What Europe will look like in 25 years from now may well be determined earlier than that. Let’s fast forward to late March 2017, the 60th anniversary of the treaty of Rome that established the European Economic Community.
On March 25th, 38 European leaders are gathering in Rome, 28 of them from EU countries and 10 more from Norway, Switzerland, Serbia, Bosnia, Albania, Iceland, Northern Macedonia, Turkey, Montenegro and Kosovo. The EU leaders are there to sign a new European treaty while others are negotiating the final stages of EU membership and therefore express their intention to sign the treaty upon accession before 2025.
This second Rome treaty provides for two types of EU membership – one for countries that fulfill the criteria of and have chosen to be part of the eurozone, and the other for those that retain their national currency, such as the United Kingdom, Sweden and Turkey among others. By 2025, all 38 countries are expected to be members of the larger EU, and a referendum in the UK has just endorsed the UK’s membership of the non-eurozone group.
The 2017 treaty restructures the European Institutions to reflect the flexible nature of the new Union, and follows the model set up long ago by Ecofin, the EU finance ministers’ Council, and by the Eurogroup of eurozone finance ministers. The various European bodies will thus meet in two modes, depending on the subject at hand. The European Parliament, for example, will meet with all members participating each time the issue to be discussed or voted on does not concern topics, agreements or laws that apply only to the eurozone. On those issues, only MEPs from eurozone countries will participate. This smaller scale “eurozone parliament” will also include some national parliamentarians, notably the heads and deputy heads of the budget and finance commissions.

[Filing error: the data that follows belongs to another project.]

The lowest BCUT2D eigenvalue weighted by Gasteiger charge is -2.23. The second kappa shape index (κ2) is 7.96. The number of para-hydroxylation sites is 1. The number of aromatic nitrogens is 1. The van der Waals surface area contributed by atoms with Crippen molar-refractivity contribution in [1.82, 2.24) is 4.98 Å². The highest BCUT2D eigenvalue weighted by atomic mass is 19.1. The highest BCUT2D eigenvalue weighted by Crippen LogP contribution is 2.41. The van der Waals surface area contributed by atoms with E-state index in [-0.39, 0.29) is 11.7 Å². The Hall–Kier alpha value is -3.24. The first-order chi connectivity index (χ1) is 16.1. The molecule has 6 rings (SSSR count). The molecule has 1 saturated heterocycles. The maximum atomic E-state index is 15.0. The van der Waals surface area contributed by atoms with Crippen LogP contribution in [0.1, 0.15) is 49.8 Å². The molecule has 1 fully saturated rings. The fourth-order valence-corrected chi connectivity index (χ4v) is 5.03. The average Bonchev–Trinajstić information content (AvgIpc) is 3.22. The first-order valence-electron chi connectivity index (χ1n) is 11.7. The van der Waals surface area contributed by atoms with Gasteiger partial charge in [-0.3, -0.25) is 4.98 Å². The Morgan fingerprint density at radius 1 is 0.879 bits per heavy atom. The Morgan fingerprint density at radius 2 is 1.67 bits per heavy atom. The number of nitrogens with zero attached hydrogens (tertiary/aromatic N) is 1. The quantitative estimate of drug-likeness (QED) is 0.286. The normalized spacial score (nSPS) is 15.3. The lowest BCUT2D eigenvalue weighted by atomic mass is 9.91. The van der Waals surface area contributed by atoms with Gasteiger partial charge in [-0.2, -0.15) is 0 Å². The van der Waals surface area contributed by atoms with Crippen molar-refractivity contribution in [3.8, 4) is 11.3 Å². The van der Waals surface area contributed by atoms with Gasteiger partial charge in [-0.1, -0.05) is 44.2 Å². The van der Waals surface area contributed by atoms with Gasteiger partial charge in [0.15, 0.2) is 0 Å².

The President of the European Commission, along with the EU foreign minister,will be elected by the European Parliament upon nomination by European political families, and then endorsed by the European Council, but through weighted voting
The eurozone will have its own eurozone budget, financed by two percentage points of national value added taxes. It will have a banking union with supervision by a structure within the European Central Bank (ECB), a eurozone-wide deposit insurance system financed by contributions from eurozone financial institutions, with a back-stop from eurozone member governments. There will also be a eurozone-wide bank resolution mechanism involving a combination of national and eurozone resources. The national budgets of eurozone members will first have to be submitted for comments and suggestions to the eurozone’s own “finance minister”, a position created by the new treaty. Once finalised, they will have to fulfil prudent but anti-cyclical fiscal targets consistent with an overall long-term debt-to-GDP ratio limit for all countries, progressing toward 60% for those exceeding this percentage. The eurozone’s finance minister will sign off not on the details of national budgets but on their conformity with aggregate commitments to the eurozone.
The eurozone budget itself could finance about one third of a harmonised unemployment and hardship insurance system throughout the eurozone. Another part of the eurozone budget could finance support for youth employment insertion schemes. The eurozone budget is proposed by the eurozone’s finance minister and then endorsed by the Eurogroup of national finance ministers through weighted voting, and finally voted on by the eurozone parliament.
The eurozone’s finance minister is to be elected by the eurozone parliament, and candidates must be nominated by at least 50 parliamentarians from at least a third of eurozone countries. To be elected in the first round, a candidate must obtain 60% of the vote, while in further rounds a simple majority is sufficient. All eurozone members are also members of the Schengen zone, but not necessarily vice-versa. These are some of the most critical institutional features of the new eurozone.